that human behavior is motivated by inborn instincts, Jungs principal axiom that
human conduct is governed by inborn archetypes, Adler assumed that human beings are
motivated primarily by social urges. Human are, according to Adler, inherently social
beings. They relate themselves to other people, engage in cooperative social activities,
place social welfare above selfish interest, and acquire a style of life that is
predominantly social in orientation...
Freud emphasized sex, Jung emphasized primordial thought
pattern, and Adler stressed social interest.
Adlers second major contribution to personality
theory is his concept of creative self...
A third feature of Adlers psychology that sets it
apart from classical psychoanalysis is its emphasis upon the uniqueness of personality...
Finally, Adler considered consciousness to be the center
of personality, which makes him a pioneer in the development of an ego- oriented
The most interesting discovery of
Adlers theory of personality is the emphasis upon social interest, creative self and
consciousness as the center of personality. This discovery can give a significant
contribution to the sphere of personality theories. However, in the light of Dependent
Origination as the truth of life, consciousness is but theresult of the operation of
Ignorance (avijja) and Activities (SankhaÓra) elements, but not the center of
personality. Somehow his theory needs to be adjusted as well as Freuds and
Erich Fromns theory (1900 - ...)
He was born in Frankfurt, Germany in 1900.
He got Ph.D. degree from the university of Heidenberg in 1922; then came to the United
States of America in 1933 and taught at Chicago Psychoanalytic Institute as a lecturer. He
also taught at a number of Universities in the U.S.A. and Mexico. His essential points of
view, as Calvin S.Hall and Gardner Lindzey pointed out, are as follows:
-" Any form of society that humans have fashioned
whether it be that of Feudalism, Capitalism, Fascism, Socialism or Communism represents an
attempt to resolve the basic contradiction of humans. This contradiction consists of a
person being both an animal and human being. As an animal, one has certain physiological
needs that must be satisfied. As a human being, one possesses self - awareness, reason and
imagination. Experiences that are uniquely human are feelings of tenderness, love and
compassion, attitudes of interest, responsibility, indentity, integrity, vulnerability,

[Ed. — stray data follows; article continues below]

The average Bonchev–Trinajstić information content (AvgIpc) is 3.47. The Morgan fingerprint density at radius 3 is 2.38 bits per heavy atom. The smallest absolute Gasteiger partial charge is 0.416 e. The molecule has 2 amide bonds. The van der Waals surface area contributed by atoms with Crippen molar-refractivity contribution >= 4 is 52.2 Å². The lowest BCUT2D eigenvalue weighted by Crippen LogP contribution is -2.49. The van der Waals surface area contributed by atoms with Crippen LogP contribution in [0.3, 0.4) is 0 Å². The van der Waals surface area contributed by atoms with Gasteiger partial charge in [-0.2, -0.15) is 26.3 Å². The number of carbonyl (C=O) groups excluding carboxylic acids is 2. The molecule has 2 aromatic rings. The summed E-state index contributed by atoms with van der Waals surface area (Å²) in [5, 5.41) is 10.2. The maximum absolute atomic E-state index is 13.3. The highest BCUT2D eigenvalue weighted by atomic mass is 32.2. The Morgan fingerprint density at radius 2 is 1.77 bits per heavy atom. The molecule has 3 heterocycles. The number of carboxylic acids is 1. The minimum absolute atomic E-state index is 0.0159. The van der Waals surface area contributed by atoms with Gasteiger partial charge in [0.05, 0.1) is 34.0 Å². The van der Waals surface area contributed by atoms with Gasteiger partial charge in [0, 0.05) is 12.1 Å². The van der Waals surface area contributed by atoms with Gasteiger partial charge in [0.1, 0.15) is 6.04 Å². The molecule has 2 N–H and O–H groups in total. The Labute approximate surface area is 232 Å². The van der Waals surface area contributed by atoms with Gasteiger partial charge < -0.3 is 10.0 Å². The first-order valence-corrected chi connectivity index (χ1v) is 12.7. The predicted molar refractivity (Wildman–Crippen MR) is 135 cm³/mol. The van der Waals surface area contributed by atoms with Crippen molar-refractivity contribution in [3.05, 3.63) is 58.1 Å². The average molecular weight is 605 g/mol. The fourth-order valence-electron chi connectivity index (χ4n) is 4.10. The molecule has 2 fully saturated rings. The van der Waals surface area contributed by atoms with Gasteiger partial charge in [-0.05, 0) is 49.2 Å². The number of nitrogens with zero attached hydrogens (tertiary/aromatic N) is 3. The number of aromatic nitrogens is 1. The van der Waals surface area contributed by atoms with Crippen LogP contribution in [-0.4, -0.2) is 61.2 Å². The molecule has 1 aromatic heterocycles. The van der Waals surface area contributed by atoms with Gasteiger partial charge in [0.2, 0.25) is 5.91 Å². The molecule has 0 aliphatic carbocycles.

transcendence and freedom, and values and norms". (11)
-" Ones personality develops in accordance with
the opportunities that a particular society offers one". (12)
So, Erich Fromns regard to men in a
society is very practical and rather open. His theory just synthesizes the attitudes and
ways of life of men that he believes they can exist in an individual. The first attitude
and way of life to respond to physiological needs and desires requires food, water,
physical comfort and sex and some other things relating to them, such as money, attention,
affection and success (or good grades). The second attitude and way of life manifesting
the qualities of a human being responds to mental requirements as the above quotation
mentions. Those things belong to what is called Name - and - Form (NÓma - Ru°pa)
following the operation of Ignorance (avijjaÓ) leading to sufferings and troubles only.
Fromn cannot make any further steps in opening a way to true man and happiness in the here
- and - now. As many other theorists, he really fell into troubles of individual and
Skinners theory (1904 - ...)
He really was a very well - known
behaviorist who refused the existence of unconscious impulses, archetypes, traits as the
presumed existence of internal factors determining a mans behavior, as he wrote:
" I defined theory as an effort to explain behavior
in term of something going on in another universe, such as the mind or the nervous system.
Theories of that sort I do not believe are essential or helpful. Besides, they are
dangerous, they cause all kinds of trouble. But I look forward to an over all theory of
human behavior which will bring together a lot of facts and express them in a more general
way. That kind of theory I would be very much interested in promoting, and I consider
myself to be a theoritician (Evans, 1968, p.88)". (13)
-"We do not need to try to discover what
personalities, states of mind, feelings, traits of character, plans, purposes, intentions,
or the other prerequisites of autonomous man really are in order to get on with a
scientific analysis of behavior (Skinner, 1971, pp.12 - 13." (14)
-" In a behavioral analysis, a person is an
organism... which has acquired a repertoire of behavior... [He] is not an originating
agent; he is a locus, a point at which many genetic and environmental conditions come
together in a joint effect (Skinner, 1974, pp. 167 - 168)". (15)
So, Skinner theory regards
"personality" as nothing but a group of behavior patterns which are